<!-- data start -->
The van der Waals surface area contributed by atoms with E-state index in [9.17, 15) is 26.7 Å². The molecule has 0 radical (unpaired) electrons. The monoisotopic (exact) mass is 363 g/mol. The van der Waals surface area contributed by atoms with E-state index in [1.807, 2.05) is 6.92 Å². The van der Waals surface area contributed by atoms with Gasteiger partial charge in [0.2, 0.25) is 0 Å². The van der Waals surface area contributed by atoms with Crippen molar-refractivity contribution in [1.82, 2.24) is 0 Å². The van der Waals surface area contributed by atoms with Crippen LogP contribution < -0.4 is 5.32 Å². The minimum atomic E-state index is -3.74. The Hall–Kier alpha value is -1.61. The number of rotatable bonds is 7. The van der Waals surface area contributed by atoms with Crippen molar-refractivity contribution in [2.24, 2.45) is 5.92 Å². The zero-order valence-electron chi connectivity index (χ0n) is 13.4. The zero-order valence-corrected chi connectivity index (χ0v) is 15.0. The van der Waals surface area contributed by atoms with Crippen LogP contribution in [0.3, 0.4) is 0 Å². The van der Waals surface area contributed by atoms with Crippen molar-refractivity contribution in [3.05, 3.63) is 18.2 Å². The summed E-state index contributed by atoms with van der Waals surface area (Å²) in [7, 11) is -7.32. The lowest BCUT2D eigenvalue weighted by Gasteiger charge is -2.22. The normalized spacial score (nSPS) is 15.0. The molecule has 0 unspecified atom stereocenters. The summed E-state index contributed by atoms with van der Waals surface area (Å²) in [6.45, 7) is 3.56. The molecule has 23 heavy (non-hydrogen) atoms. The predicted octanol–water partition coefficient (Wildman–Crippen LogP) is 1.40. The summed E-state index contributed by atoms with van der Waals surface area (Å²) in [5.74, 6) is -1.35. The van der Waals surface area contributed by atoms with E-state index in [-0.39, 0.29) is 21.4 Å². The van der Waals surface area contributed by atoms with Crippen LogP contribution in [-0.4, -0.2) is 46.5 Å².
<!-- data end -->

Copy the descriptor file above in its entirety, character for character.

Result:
The van der Waals surface area contributed by atoms with E-state index in [9.17, 15) is 26.7 Å². The molecule has 0 radical (unpaired) electrons. The monoisotopic (exact) mass is 363 g/mol. The van der Waals surface area contributed by atoms with E-state index in [1.807, 2.05) is 6.92 Å². The van der Waals surface area contributed by atoms with Gasteiger partial charge in [0.2, 0.25) is 0 Å². The van der Waals surface area contributed by atoms with Crippen molar-refractivity contribution in [1.82, 2.24) is 0 Å². The van der Waals surface area contributed by atoms with Crippen LogP contribution < -0.4 is 5.32 Å². The minimum atomic E-state index is -3.74. The Hall–Kier alpha value is -1.61. The number of rotatable bonds is 7. The van der Waals surface area contributed by atoms with Crippen molar-refractivity contribution in [2.24, 2.45) is 5.92 Å². The zero-order valence-electron chi connectivity index (χ0n) is 13.4. The zero-order valence-corrected chi connectivity index (χ0v) is 15.0. The van der Waals surface area contributed by atoms with Crippen LogP contribution in [0.3, 0.4) is 0 Å². The van der Waals surface area contributed by atoms with Crippen molar-refractivity contribution in [3.05, 3.63) is 18.2 Å². The summed E-state index contributed by atoms with van der Waals surface area (Å²) in [7, 11) is -7.32. The lowest BCUT2D eigenvalue weighted by Gasteiger charge is -2.22. The normalized spacial score (nSPS) is 15.0. The molecule has 0 unspecified atom stereocenters. The summed E-state index contributed by atoms with van der Waals surface area (Å²) in [6.45, 7) is 3.56. The molecule has 23 heavy (non-hydrogen) atoms. The predicted octanol–water partition coefficient (Wildman–Crippen LogP) is 1.40. The summed E-state index contributed by atoms with van der Waals surface area (Å²) in [5.74, 6) is -1.35. The van der Waals surface area contributed by atoms with E-state index in [-0.39, 0.29) is 21.4 Å². The van der Waals surface area contributed by atoms with Crippen LogP contribution in [-0.4, -0.2) is 46.5 Å².